Protect the Places You Play!
Getting members of the public involved in raising awareness about not inadvertently transporting aquatic invasive species like quagga mussels and milfoil isn’t always easy. Getting them to film brief videos about the topic was significantly easier. In May, UW Sea Grant teamed up with the Wisconsin Invasive Species Council to host a video contest for June’s Invasive Species Awareness Month. Participants were encouraged to use social media like Vine, YouTube and Instagram to create their own “Protect the Places You Play” themed videos and share them on Sea Grant’s Facebook page. As the example filmed by Sea Grant staffers shows, creativity was abundant. Check out the winning video at seagrant.wisc.edu/ISAM.
Great Lakes BIOTIC Symposium
Sometimes, they sneak in through a bucket of live bait. Sometimes, they’re on ice in the back of a truck, destined for sale at an illicit market. And sometimes, they’re released into the environment by a pet owner looking to shed some responsibility. But however they arrive in their new destination, invasive species can be utterly destructive, upsetting natural food webs and creating expensive headaches in their new homes. On June 3 and 4, Sea Grant Outreach Specialist Tim Campbell teamed up with the Great Lakes Sea Grant Network to stage the Great Lakes Briefs on Invasive Organisms Traded in Commerce (BIOTIC) Symposium in Milwaukee. The event was designed to review current efforts and identify gaps in the research and management of invasive species like the red swamp crayfish, snakehead and parrot feather. Learn more at seagrant.wisc.edu/OIT.
Asian Carp White Paper
As part of an ongoing Great Lakes Sea Grant Network project, Titus Seilheimer, the fisheries outreach specialist for Wisconsin Sea Grant, is compiling a white paper that will list all the current Asian carp projects underway by Great Lakes and Mississippi River basin researchers. The overarching goal is to develop an education and outreach program that the network’s Asian Carp Coordinating Committee can use to help educate legislators and the public on the voracious and prolific filter-feeding fish and the environmental threat it poses.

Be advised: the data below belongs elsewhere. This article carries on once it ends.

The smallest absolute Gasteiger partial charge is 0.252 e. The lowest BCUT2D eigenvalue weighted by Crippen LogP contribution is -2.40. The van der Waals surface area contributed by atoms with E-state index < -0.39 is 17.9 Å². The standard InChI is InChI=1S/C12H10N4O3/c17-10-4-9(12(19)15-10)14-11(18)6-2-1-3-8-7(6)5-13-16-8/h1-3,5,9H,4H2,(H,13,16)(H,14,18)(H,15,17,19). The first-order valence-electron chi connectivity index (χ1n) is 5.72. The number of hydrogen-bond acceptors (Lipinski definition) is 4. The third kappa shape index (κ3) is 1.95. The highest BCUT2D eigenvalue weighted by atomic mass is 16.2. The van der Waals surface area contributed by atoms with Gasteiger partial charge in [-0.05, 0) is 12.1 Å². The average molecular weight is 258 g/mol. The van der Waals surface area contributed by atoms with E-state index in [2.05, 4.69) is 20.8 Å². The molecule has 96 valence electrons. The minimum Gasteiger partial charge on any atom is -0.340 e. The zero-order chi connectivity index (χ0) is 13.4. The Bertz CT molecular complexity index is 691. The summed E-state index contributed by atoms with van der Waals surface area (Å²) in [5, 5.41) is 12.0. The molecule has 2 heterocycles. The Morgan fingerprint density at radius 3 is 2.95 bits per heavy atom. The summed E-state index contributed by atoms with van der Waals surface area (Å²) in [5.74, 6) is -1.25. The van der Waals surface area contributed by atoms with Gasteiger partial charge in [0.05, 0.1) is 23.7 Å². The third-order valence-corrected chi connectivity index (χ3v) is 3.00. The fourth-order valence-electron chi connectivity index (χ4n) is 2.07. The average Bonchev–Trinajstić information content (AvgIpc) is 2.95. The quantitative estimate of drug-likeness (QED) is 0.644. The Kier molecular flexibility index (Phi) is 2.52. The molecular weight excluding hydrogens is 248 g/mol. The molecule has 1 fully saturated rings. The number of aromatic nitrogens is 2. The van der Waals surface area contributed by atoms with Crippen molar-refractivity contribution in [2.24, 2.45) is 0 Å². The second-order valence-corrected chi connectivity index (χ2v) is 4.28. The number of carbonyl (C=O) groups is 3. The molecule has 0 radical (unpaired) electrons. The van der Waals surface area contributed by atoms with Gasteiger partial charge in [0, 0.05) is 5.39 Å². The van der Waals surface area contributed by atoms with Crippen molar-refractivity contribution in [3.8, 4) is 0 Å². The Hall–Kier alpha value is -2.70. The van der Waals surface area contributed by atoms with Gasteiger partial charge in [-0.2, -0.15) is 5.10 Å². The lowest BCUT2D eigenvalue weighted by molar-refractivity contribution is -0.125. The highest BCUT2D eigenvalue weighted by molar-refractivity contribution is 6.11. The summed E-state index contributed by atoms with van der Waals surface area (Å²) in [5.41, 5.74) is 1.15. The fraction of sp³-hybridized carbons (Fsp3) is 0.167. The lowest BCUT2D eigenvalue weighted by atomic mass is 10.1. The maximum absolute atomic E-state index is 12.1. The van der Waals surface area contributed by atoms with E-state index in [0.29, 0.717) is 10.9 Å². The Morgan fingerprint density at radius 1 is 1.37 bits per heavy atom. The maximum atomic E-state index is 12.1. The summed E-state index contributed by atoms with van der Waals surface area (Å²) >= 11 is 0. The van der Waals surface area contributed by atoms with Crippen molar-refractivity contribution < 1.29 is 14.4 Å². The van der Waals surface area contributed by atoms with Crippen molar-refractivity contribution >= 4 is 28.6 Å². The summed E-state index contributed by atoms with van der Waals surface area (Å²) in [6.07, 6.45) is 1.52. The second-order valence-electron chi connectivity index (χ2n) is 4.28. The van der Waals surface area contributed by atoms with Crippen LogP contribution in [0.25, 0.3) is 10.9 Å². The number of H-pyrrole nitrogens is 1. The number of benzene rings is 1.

Seilheimer is focusing on talking to experts about the gaps that may exist in the current Asian Carp research landscape—and which topics need to be focused on next. “It looks like early life history is coming out as very important to understanding the carp phenomenon,” he said. “Identifying the cues that cause the carp to spawn could be very key in identifying ways to short-circuit their advance.“
Social Science Reaches the Summit
Jane Harrison, Wisconsin Sea Grant’s social scientist, was part of a quiet revolution that occurred during the 4th Annual St. Louis River Estuary Summit meeting in February at UW-Superior. The two-day summit brought together more than 200 scientists, natural resource managers, industry members, students and community members to share the latest information about the estuary, which is a designated area of concern.
For the first time, a large chunk of one of the days was devoted to social science instead of the typical natural science presentations. Harrison was part of a panel of five social scientists, which included Minnesota Sea Grant’s Hilarie Sorensen and UW-Milwaukee student Katie Williams. They provided an overview of social science methods and projects to summit-goers and answered questions at the end of the two-hour session. They demonstrated how social science can be used to address natural resource management issues and how it can help scientists understand the current state of public knowledge and societal values regarding their projects.
Websites Share the Glories of a Wisconsin Summer on the Beach
With the thickest ice cover in 35 years on lakes Michigan and Superior finally receded and yielding the coastline to the glories of a Wisconsin summer, it’s a good time to remind those planning a trip to Milwaukee County beaches or to Park Point Beach in Duluth of a handy Web-based daily beach report.
Milwcountybeaches.org and parkpointbeach.org collect and share a wide range of beach information such as rip current forecasts, water quality, harmful algal blooms, wave heights, water temperature and weather data. Live-cams also give a birds-eye and real-time view of the beach action.
The websites are part of a project funded by the federal Great Lakes Restoration Initiative and involve the Sea Grant programs in Wisconsin, Minnesota and Michigan. The Milwaukee County Parks Department is also a partner in Milwaukee.